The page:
It is safe to say that the opening months of the Biden administration have been extremely unpleasant.
The nanny-state attitude toward the COVID-19 pandemic, the deepening border crisis and the collapse of the Trump foreign policy order have been problematic to say the least, but I think the gas crisis is the worst of them all.
The blame can be put squarely on Biden’s shoulders too.
As Sen. Tom Cotton told Fox News Thursday, “[The crisis] is the result of Joe Biden’s failed policies. First off, you look at our energy policy. We can’t solve the Keystone pipeline. We withdrew leases for the production of oil and gas. “
“It’s also the result of a failed foreign policy as well,” the Arkansas Republican added.
“Joe Biden has been appeasing and coddling Vladimir Putin in Russia since he came to office. It shouldn’t be a surprise that criminal gangs linked with Russian intelligence services feel emboldened to attack an American company that provides critical supply lines for so many American citizens.”
But where has the liberal media been when Americans have been struggling to fill their cars, and gas prices have gone through the roof? Giving airtime to Republican Rep. Liz Cheney of Wyoming, of course.
It wasn’t always like this.
According to NewsBusters, once upon a time, namely in 2005 and 2006, the establishment media was more than happy to rake the president over the coals for high gas prices. Of course, the president happened to be Republican George W. Bush.
Do you think the establishment media has always been biased?
Yes: 96% (25 Votes)
No: 4% (1 Votes)
NewsBusters was kind enough to provide numerous instances of this phenomenon.
In April 2006, ABC’s Meredith Vieira said on “The View” that “I’m a little peeved when I hear the president say there’s not much we can do about [gas prices], folks. … Where is his responsibility in all this? Five and a half years, and we’re dealing with these gas prices? It’s ridiculous.”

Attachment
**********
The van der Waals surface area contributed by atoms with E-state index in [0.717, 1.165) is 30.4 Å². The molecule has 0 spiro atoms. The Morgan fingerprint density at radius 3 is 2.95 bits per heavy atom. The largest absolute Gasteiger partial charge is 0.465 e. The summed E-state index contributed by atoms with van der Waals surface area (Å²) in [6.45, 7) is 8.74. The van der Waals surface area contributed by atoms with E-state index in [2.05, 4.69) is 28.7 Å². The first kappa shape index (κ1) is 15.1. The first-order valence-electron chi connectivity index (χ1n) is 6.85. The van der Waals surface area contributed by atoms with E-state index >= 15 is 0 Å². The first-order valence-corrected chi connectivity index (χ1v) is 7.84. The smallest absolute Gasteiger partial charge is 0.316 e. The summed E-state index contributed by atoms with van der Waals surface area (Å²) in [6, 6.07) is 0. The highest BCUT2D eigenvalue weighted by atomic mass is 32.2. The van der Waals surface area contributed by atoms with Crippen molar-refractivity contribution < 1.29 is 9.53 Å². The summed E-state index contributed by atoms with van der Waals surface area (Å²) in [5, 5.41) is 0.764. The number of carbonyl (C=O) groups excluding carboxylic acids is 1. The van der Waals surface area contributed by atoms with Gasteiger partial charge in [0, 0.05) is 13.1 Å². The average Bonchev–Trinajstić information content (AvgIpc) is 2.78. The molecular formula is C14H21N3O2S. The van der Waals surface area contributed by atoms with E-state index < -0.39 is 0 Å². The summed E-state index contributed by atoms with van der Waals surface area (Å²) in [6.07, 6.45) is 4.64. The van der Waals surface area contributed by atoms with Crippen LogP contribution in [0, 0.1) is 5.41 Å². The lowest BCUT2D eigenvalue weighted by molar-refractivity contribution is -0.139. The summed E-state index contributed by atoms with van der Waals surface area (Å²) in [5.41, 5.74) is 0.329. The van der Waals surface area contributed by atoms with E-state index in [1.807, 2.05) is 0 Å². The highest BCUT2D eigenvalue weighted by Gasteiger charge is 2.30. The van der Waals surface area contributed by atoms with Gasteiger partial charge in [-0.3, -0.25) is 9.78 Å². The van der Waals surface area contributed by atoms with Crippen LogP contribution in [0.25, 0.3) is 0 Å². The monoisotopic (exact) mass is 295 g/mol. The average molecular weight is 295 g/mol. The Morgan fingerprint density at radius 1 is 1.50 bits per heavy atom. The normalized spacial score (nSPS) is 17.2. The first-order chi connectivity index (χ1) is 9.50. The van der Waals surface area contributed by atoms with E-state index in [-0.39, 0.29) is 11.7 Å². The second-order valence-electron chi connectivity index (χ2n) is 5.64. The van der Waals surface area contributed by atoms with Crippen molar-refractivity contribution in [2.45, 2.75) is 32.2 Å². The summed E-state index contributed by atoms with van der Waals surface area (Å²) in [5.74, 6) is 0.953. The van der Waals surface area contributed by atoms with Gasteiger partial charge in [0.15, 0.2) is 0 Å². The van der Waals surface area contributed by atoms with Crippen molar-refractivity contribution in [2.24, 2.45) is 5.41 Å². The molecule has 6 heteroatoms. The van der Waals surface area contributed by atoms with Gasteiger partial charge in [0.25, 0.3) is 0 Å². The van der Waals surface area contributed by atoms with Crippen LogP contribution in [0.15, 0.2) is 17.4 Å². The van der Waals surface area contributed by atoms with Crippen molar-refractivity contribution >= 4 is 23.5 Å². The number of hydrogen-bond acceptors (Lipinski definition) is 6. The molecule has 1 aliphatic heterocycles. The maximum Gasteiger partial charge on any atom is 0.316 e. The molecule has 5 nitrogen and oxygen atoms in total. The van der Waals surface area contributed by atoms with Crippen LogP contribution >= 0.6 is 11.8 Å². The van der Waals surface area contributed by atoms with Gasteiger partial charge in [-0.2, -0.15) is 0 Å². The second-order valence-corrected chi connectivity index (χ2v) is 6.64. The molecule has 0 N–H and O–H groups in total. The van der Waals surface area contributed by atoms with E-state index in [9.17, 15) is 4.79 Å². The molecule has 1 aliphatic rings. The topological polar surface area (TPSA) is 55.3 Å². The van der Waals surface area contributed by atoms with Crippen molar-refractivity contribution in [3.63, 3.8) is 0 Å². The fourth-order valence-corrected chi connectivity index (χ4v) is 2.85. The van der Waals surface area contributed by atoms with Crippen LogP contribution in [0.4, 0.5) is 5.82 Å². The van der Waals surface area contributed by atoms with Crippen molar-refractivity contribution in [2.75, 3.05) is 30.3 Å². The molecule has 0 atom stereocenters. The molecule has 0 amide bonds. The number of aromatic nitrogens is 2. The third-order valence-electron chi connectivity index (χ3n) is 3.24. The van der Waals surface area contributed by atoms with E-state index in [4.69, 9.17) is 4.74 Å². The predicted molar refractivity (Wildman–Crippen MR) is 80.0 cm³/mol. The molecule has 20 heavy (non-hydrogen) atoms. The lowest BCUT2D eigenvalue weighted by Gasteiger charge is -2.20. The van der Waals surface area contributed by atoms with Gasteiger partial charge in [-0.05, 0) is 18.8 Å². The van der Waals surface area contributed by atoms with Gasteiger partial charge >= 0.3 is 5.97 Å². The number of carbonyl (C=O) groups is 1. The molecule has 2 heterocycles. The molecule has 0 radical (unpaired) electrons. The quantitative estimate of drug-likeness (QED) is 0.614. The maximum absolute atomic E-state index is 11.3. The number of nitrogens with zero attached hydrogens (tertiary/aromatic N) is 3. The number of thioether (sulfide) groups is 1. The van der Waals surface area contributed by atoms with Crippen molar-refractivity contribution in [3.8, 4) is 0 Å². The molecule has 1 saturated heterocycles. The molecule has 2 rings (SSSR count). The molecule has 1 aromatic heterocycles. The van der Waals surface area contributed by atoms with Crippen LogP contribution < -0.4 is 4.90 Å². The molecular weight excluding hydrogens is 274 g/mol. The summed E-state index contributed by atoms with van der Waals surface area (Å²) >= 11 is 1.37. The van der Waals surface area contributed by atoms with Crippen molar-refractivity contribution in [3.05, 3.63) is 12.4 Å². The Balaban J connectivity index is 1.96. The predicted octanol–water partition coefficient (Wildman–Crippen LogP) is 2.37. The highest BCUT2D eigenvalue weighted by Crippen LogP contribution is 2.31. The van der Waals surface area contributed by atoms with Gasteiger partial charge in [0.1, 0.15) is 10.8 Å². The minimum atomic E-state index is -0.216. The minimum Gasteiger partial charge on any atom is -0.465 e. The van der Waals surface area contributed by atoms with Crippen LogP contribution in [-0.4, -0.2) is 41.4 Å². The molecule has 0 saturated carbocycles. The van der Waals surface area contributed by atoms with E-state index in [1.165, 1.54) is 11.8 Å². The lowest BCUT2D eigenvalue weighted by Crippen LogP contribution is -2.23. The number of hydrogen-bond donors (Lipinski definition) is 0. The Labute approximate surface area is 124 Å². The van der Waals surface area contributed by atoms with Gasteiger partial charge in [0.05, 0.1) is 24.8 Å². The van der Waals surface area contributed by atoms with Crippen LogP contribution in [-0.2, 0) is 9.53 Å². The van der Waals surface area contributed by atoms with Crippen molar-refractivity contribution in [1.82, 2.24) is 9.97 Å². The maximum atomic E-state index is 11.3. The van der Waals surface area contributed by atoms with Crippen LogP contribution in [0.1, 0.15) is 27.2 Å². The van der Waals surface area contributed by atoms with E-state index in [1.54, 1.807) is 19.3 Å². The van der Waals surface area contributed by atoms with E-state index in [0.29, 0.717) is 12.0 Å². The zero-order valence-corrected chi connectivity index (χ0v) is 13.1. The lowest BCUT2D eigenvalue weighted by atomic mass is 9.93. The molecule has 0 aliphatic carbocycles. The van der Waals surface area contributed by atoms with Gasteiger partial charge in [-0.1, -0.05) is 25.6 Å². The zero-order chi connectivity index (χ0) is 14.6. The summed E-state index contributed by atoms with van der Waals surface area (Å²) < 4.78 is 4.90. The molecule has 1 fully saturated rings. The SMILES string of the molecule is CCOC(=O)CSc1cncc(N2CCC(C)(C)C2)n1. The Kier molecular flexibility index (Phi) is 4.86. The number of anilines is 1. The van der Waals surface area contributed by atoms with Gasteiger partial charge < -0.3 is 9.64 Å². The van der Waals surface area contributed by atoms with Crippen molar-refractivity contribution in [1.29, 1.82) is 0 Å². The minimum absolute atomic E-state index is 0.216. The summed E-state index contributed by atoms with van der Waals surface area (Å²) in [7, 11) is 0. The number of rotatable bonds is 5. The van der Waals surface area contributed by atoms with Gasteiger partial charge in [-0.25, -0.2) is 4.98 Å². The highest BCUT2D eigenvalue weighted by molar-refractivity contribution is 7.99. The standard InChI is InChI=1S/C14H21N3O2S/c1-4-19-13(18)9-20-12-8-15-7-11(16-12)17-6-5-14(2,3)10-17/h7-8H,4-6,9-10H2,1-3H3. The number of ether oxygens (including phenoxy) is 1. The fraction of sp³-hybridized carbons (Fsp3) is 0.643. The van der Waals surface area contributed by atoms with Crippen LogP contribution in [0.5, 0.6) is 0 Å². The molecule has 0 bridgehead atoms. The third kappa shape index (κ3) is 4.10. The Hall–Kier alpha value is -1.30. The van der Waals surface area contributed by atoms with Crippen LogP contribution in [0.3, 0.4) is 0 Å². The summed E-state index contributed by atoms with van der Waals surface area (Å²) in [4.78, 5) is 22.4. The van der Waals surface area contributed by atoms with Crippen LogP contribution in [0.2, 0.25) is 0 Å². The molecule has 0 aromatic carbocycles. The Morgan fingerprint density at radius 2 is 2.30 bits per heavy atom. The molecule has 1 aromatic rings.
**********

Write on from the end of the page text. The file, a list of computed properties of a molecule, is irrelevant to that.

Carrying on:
Before a Bush speech in New Orleans, MSNBC’s Keith Olbermann told Chris Matthews in September 2005 that “today, they sent [Bush] to the Chevron refinery in Pascagoula, Mississippi, as if reminding everybody of his oil connections and the government’s oil connections was not among the worst things he could do right now.”
Now, if it were just media talking heads complaining into the void, that would be one thing. But they also injected their spin and bias into questions directed at Bush administration officials.
For instance, in August 2005, CNN’s Soledad O’Brien asked Secretary of Energy Samuel Bodman, “What can you, and what can the president do, to help people, because the prices are clearly spiraling out of control? … What about a national price cap?”
Despite basic economics being clear on how bad of an idea a national price cap would be, O’Brien continued to hammer Bodman with the policy.
“There are some people who say, gas is going to cost us $3 a gallon, the average will be $3 a gallon by the end of the week — by next week,” O’Brien said. “What about a national price cap?”
Evidently, hard-hitting journalism only matters when a Republican is president. Otherwise, the president is a lovely angel who can do no wrong, and any crisis that engulfs the country must be caused by outside forces.
It’d almost be funny if it weren’t so ridiculous.
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